The spouse who does not initiate the Divorce with the court.
In the Superior Court of _____________ County, Georgia
The proper name of the court in which a Divorce is filed in the state of Georgia. Each jurisdictional court typically has a domestic relations or a family law department or division.
Child Support Enforcement Website:
The state run office devoted to enforcing existing child support orders and collecting any past due child support.
In Re the Marriage of:
The lead-in verbiage used in the legal caption or header of the documents filed with the court. The introduction typically prefaces both spouse’s names.
Initial Divorce Document:
Petition for Divorce
The title and name of the legal document that will initiate the Georgia Divorce process. The filing spouse is also required to provide the non-filing spouse a copy of this document.
Final Divorce Document:
Final Judgment and Decree
The title and name of the legal document that will finalize the Georgia Divorce process. This document will be signed by the judge, master, or referee of the court to declare your marriage officially terminated.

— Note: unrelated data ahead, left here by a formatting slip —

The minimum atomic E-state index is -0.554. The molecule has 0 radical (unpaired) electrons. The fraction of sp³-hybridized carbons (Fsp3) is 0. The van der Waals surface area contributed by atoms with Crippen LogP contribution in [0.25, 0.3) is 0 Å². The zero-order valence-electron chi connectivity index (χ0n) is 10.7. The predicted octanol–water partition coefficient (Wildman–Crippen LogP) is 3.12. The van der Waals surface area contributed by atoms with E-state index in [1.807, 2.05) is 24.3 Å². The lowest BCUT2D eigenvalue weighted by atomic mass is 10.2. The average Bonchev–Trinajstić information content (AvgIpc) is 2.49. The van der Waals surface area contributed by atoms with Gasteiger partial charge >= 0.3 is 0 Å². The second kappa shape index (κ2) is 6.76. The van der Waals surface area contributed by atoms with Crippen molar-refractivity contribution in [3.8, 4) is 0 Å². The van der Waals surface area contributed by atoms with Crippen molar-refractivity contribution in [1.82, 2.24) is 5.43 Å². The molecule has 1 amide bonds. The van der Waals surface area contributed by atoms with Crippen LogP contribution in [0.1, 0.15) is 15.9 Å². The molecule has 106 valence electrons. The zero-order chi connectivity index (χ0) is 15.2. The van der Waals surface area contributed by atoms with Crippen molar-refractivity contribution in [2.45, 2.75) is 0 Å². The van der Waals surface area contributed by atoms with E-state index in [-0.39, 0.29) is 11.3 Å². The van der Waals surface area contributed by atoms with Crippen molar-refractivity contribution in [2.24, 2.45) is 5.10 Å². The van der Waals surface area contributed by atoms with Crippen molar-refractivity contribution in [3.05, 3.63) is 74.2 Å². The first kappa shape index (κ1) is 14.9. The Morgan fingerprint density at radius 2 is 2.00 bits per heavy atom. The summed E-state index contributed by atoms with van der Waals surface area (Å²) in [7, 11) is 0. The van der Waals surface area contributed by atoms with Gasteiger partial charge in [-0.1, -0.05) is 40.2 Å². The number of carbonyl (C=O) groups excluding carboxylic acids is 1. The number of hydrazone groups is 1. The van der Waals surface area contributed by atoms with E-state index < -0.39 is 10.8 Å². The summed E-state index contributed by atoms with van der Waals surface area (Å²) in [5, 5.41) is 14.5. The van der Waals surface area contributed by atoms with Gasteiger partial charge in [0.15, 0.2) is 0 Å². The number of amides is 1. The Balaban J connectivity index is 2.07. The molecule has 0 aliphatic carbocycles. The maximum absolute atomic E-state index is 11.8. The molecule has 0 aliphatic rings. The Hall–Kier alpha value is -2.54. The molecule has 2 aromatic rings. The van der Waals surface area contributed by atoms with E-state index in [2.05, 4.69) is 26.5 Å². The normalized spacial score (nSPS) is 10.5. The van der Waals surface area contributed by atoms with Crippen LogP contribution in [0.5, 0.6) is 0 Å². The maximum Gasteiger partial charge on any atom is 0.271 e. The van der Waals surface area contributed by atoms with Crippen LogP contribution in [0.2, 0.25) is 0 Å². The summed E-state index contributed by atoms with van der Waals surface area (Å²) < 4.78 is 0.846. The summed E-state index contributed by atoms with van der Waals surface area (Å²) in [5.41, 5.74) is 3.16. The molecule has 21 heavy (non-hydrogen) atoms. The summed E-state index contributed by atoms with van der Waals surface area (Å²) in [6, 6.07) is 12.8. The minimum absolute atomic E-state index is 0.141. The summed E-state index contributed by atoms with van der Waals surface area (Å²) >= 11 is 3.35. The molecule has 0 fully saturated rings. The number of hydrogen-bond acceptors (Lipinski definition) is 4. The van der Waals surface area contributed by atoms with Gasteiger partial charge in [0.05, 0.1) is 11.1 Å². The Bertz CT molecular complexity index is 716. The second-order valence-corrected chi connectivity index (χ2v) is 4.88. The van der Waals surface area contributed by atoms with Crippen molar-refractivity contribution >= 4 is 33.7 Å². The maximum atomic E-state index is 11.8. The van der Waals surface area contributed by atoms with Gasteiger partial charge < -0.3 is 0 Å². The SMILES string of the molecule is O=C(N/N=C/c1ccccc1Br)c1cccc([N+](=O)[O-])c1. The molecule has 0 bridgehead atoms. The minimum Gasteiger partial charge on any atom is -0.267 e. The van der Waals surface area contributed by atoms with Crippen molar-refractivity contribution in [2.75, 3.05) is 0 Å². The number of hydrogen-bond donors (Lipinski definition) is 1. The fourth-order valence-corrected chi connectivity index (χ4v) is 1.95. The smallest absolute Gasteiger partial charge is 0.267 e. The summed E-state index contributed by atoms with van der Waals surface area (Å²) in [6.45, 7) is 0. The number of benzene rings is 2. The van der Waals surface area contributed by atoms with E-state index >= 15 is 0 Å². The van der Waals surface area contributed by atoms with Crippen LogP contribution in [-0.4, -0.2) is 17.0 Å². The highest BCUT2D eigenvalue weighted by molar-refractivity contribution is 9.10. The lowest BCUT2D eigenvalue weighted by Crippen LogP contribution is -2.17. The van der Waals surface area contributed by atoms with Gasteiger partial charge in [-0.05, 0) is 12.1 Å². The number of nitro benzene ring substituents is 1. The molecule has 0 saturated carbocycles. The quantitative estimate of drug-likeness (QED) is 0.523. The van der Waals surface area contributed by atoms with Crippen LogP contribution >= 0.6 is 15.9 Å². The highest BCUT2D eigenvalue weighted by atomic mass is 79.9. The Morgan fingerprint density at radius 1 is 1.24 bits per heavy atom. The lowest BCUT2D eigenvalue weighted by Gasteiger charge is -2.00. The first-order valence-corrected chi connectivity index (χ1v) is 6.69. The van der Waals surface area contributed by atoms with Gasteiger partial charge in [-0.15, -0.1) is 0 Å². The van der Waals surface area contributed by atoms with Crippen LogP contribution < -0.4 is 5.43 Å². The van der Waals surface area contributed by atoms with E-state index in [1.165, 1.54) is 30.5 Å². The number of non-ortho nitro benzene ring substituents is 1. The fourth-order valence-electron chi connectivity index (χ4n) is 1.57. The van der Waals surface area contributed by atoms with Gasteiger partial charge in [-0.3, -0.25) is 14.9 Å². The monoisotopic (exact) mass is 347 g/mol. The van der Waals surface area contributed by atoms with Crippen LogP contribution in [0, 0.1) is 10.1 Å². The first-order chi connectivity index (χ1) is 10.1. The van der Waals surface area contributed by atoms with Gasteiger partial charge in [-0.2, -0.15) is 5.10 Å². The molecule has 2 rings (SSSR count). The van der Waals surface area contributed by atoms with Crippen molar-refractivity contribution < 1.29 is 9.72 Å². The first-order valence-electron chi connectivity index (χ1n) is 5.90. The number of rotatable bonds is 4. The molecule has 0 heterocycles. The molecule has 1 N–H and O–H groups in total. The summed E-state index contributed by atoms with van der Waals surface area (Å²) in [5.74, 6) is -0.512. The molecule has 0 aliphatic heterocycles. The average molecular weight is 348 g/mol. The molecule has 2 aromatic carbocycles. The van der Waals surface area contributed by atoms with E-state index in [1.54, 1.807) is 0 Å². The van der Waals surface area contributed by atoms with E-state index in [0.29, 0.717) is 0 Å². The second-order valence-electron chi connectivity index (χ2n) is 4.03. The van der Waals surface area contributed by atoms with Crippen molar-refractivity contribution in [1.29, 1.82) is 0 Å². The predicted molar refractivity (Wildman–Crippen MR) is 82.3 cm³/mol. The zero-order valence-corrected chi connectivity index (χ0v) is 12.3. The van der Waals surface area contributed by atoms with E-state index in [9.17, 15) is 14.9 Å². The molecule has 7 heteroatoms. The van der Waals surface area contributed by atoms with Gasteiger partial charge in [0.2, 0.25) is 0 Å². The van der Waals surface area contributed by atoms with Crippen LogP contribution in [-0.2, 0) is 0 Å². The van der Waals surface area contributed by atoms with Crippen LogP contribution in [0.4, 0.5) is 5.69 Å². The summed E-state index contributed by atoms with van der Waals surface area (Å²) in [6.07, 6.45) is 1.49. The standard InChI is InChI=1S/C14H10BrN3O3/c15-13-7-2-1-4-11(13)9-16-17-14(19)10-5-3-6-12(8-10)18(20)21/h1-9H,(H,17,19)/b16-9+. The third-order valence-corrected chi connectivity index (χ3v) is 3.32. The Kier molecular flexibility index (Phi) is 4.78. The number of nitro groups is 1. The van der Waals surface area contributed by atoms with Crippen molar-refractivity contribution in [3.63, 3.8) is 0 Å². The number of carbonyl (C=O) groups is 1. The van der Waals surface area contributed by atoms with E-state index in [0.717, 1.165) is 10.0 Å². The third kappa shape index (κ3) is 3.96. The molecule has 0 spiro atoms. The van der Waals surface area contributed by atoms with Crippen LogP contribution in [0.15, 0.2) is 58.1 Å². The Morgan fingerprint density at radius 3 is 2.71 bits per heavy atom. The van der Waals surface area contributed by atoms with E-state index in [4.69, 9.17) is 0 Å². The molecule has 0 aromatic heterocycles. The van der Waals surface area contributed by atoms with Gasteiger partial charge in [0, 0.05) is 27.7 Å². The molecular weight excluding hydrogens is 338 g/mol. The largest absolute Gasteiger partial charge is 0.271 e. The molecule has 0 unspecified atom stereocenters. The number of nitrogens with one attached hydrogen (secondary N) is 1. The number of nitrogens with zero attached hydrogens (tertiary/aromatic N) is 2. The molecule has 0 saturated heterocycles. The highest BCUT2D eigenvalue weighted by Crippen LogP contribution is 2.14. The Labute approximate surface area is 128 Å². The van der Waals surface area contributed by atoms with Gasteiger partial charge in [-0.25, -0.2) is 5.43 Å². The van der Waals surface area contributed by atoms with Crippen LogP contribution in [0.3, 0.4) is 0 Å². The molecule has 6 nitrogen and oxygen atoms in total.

Clerk’s Office Name:
County Clerk’s Office of the Superior Court
The office of the clerk that will facilitate the Divorce process. This is the title you would address letters to or ask for when contacting the courthouse.
There are legal provisions in Georgia for an action for separate maintenance for spouses who are living separately, but not divorcing. The factors and conditions are the same as those listed below under Alimony/Maintenance/Spousal Support. [Code of Georgia Annotated; 19-6-10].
The applicable Georgia law that will dictate how property and debt is to be divided upon Divorce.
In Georgia, the court will make child custody decisions based on what is in the "best interest" of the child if the parents can’t come to an agreement. In deciding whether to grant sole or joint custody, the court may consider various factors, including:
- The fitness, character, personality and general health of the parents
- The wishes of the parents, if they are determined to be fit
- The wishes of the child, after taking into consideration the child’s age and maturity
- The ability of the parents to communicate with each other
- The prior and continuing care the parents have given the child
- Any history of domestic abuse
If there is a history of domestic abuse, the court will presume joint custody is not in the best interest of the child.
After the custody order is signed by the judge and filed with the court clerk, both parents are bound by it. It a parent is denied court-ordered access to a child, he or she may bring the issue back before the court. The judge may decide to modify the visitation order, order makeup visitation for the time missed or order counseling or mediation.